And let’s dish on food — not everyone is going to contribute something delicious. How do you help your child from having to eat something a relative is insisting they try (may or may not have happened to me when I was little…)?
I encourage you to contribute something to the meal that you know your child will eat. However, the best thing you can do is prepare your child for how to handle those situations. Role play the appropriate response to “culinary prodding” – “No, thank you, I don’t care for any peas today.” Most relatives will be perfectly content with that response. If prodded further, encourage your child to repeat the same thing… “No thank you, I don’t care for any peas today.”
No matter how hard parents can try to create the perfect holidays for their children, how do you handle a disappointed child after all the gifts are open?
It’s natural for kids to be disappointed if they don’t receive the “the #1 gift” on their lists. Plan ahead by preparing them if something on their list is unreasonable. If they are still disappointed after opening their gifts, empathize and say, “I’m sorry you feel disappointed about not getting _____.” But don’t give the issue too much attention.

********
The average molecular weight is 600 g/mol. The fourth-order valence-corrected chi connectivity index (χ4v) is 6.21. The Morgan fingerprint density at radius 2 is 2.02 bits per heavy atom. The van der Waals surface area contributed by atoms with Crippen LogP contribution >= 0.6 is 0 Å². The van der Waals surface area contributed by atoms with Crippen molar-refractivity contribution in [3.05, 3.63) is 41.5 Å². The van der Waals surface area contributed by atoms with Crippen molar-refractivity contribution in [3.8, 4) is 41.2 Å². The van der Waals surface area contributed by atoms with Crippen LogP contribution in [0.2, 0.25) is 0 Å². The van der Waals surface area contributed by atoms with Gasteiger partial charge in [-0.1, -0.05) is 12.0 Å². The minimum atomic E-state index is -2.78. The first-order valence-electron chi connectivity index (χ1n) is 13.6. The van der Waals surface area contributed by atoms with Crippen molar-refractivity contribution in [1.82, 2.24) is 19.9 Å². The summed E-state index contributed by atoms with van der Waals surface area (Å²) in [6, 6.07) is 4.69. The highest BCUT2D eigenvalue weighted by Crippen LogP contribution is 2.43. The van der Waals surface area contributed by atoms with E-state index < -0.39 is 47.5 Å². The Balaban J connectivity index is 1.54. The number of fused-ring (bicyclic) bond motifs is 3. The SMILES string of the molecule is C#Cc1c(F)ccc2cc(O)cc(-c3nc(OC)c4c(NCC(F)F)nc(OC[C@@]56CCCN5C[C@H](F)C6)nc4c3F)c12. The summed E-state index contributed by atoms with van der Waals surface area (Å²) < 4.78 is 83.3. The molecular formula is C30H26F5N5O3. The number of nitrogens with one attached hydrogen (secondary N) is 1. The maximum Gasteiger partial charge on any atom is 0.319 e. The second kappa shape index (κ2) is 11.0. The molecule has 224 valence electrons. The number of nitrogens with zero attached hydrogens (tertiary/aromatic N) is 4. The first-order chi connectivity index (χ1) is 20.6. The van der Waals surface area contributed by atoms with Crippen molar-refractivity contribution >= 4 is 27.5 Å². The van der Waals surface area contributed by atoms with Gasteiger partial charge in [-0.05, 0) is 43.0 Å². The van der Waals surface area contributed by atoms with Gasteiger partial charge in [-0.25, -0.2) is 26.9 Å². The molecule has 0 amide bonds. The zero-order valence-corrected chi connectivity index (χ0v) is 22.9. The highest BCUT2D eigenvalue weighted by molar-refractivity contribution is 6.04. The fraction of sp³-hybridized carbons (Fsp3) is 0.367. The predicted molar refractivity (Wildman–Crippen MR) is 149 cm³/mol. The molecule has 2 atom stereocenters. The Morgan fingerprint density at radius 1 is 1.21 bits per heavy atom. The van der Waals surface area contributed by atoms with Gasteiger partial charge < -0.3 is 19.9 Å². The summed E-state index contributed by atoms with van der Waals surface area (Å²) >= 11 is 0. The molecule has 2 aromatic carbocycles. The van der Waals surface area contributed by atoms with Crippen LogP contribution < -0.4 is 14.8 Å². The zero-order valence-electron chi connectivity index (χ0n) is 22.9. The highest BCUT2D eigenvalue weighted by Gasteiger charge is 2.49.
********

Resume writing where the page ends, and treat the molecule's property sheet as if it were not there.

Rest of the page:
And how do you answer that question we all asked when we were little but are dumbfounded when our children are in a pile of gift wrap after opening what seemed like thousands of gifts and ask: is that it?
Don’t miss a beat and say, “Yes, that’s it – you received some really cool gifts! How would you like to thank each person? What other tips can you give for not overwhelming kids during the holidays?
Stay on a routine. Don’t over-schedule yourself or your kids. Stay focused on family togetherness, giving to others and peace.
Any other advice?
Get your child involved in as much of the holiday planning as possible – making/selecting gifts for others, wrapping gifts, delivering/ passing out gifts, meal planning and preparation, etc. It’s not the parents job to “create a perfect holiday.” The holidays should be something we experience as a family – the planning, the preparation, the fun and the clean up! You’ll all enjoy the holidays more if everyone is involved in the process!
Parenting expert Amy McCready has been creating and delivering training programs for over 20 years in Fortune 500 companies and community organizations. Amy founded Positive Parenting Solutions, Inc. in 2004 and developed the popular and successful Breakthrough Course that has changed the lives of thousands of parents through in‐person seminars, speeches and online webinars.
In 2009, Amy launched The Breakthrough Course Online to give parents everywhere the skills, knowledge and tools to correct their children’s misbehaviors permanently without nagging, reminding or yelling. She speaks to them “one‐on‐one” through the most advanced and thorough Web 2.0 parenting course available today. Amy is frequently asked to provide expert parenting advice for print and online parenting articles. She is a sought after speaker, writer, parenting coach, trainer and most importantly – Mom! Amy received her Bachelor of Science Degree in Finance from Penn State University and is certified as a Positive Discipline Parent Educator.